In a follow-up on the hepatitis A outbreak in Victoria, Australia, Deputy Chief Health Officer, Victoria, Dr Brett Sutton says cases of hepatitis A continue to increase in Victoria, with one death having been confirmed as part of the outbreak.


There are now 58 confirmed outbreak cases, seven probable cases and one death. An additional 16 cases of hepatitis A are under early investigation. All cases are adults with most reporting male-to-male sexual activity, and many have not travelled overseas.

A number of cases have also identified as people who inject drugs (PWID). Evidence is suggesting that homeless people may now be at risk of infection.

Detailed laboratory analysis has found that the strains of hepatitis A virus in this outbreak are very similar to a currently circulating strain in Europe. Since mid-2016, several hepatitis A outbreaks associated with MSM sexual activity have been reported in many European countries and in the United States of America. A similar outbreak was reported earlier in 2017 in New South Wales.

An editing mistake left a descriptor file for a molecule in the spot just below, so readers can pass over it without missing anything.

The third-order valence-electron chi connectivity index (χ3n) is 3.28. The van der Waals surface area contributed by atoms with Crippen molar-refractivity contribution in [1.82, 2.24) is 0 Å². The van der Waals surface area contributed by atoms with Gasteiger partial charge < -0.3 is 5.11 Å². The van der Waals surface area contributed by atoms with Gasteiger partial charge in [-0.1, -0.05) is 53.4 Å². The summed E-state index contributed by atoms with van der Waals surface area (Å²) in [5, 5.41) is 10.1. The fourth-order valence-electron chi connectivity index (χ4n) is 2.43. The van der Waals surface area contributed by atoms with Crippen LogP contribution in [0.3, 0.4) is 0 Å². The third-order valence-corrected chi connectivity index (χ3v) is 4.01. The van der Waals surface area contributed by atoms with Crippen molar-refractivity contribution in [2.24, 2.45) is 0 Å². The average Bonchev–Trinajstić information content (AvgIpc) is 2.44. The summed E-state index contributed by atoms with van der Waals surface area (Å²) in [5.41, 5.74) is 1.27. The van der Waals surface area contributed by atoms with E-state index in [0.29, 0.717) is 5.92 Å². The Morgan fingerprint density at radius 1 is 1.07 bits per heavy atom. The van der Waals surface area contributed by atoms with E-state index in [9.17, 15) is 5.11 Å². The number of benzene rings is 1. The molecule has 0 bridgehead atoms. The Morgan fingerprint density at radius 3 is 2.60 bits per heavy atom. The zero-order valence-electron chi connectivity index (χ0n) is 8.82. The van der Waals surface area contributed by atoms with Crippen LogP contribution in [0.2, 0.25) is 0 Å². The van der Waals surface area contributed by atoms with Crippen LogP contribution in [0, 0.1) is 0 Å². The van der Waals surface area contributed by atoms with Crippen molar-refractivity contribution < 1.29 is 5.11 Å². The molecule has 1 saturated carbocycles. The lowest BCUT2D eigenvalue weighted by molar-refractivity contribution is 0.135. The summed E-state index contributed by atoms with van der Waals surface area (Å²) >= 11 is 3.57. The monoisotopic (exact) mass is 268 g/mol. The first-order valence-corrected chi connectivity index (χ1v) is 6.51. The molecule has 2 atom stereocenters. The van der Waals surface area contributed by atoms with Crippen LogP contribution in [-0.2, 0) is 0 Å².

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Health officials offer the following advice:

  • All MSM and people who have injected drugs in the past 12 months are strongly encouraged to get the free two-dose vaccination from their local GP, sexual health clinic or community health centre.
  • Patients suspected to have hepatitis A should not prepare food or drink or share utensils, provide personal care for others, share linen or towels, have sex or donate blood until infection is excluded.
  • Advise MSM against engaging in high risk sexual practices, including oral-anal sexual activity (rimming), or attending sex on premises venues, as such practices may increase the potential for transmission.
  • Advise PWID not to share or re-use needles, spoons, swabs, water, or any other injecting equipment.
  • PWID should wash their hands in warm soapy water before and after injecting, and swab the injection site with alcohol swabs. Special care should be taken when injecting in groups, or when being injected by others. Label or mark your syringe.